Cancer Misdiagnosis or late diagnosis
CANCER MISDIAGNOSIS OR LATE DIAGNOSIS
Most of us know loved ones who have been affected by cancer. Fortunately, many cancers can be treated successfully and even cured if diagnosed correctly and in a timely manner. However, a late diagnosis or misdiagnosis of cancer due to medical negligence can have a devastating impact on someone’s life.
What is cancer?
Cancer is a term used to describe a broad group of illnesses which share certain key characteristics, such as the growth of tumours. There are around two hundred different types of cancer, each with its own name and type of treatment. According to the Irish Cancer Society, an estimated 44,000 people are diagnosed with cancer each year. It is also the leading cause of death in Ireland today.
Testing for cancer
Cancer testing can take many different forms, from various methods of biopsy and lab testing to imaging tests. These tests are analysed and interpreted by pathologists, whose expertise in disease enables them to recognise cancerous cells and diagnose patients accordingly.
Of course, no test exists that can diagnose cancer for certain. We rely upon the need for medical professionals to interpret test results clearly and accurately in order to diagnose cancer correctly. It is also worth noting that abnormal test results do not always indicate the presence of cancer in patients, making it more difficult to diagnose correctly.
Cancer misdiagnosis or late diagnosis
Cancer testing is a long, arduous, and highly subjective process for patients and medical professionals alike. Unfortunately, this means that it can be subject to human error and negligence. As such, cases of misdiagnosis and late diagnosis due to medical negligence are not uncommon during the testing process for cancer.
Misdiagnosis or late diagnosis of cancer can sometimes occur as a result of non-referral by a GP, leaving a patient untested and therefore at risk of becoming sicker. Another reason could be that pathologists and specialist consultants fail to detect cancer due to incorrect methods of testing. Late diagnosis can also arise from administrative issues, such as delays in processing test results or misfiling patient records.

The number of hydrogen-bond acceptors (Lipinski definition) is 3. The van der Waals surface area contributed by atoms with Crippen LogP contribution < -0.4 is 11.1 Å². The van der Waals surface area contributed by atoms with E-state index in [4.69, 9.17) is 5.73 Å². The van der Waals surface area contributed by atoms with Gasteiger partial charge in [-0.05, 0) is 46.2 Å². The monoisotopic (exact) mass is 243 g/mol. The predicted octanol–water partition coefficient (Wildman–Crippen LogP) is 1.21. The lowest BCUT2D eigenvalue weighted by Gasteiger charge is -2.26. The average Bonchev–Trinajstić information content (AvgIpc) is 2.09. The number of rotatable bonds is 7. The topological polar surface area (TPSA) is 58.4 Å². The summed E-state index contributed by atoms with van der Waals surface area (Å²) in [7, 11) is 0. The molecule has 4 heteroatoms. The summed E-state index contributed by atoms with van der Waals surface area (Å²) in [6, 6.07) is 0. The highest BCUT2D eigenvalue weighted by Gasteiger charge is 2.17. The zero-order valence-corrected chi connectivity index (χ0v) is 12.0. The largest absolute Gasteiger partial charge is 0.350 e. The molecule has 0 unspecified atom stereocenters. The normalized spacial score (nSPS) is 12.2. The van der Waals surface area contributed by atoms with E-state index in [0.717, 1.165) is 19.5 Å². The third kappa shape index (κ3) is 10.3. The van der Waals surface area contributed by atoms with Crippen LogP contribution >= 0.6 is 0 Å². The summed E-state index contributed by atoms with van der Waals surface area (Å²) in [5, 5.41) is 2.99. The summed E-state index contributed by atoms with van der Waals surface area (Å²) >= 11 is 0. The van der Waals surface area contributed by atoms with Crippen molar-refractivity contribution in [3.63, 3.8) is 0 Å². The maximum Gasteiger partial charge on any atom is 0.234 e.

In each of these cases, it may be possible to claim medical negligence with regard to patient care. As a result of sub-standard treatment by medical professionals, misdiagnosis or late diagnosis of cancer can lead to a higher risk of patient harm and further medical malpractice.
How we can help
At Whelan Law, we are committed to achieving the best outcome for each and every one of our clients in cases of medical negligence. If you feel that you have been impacted negatively by a misdiagnosis or late diagnosis of cancer, our experienced team will be happy to assess your case and determine whether your claim is viable in law. As with all our clients, we aim to ease your concerns and assist you every step of the way.
Call us at +353 (0) 62 61110 or visit www.whelanlaw.ie to arrange a private consultation today.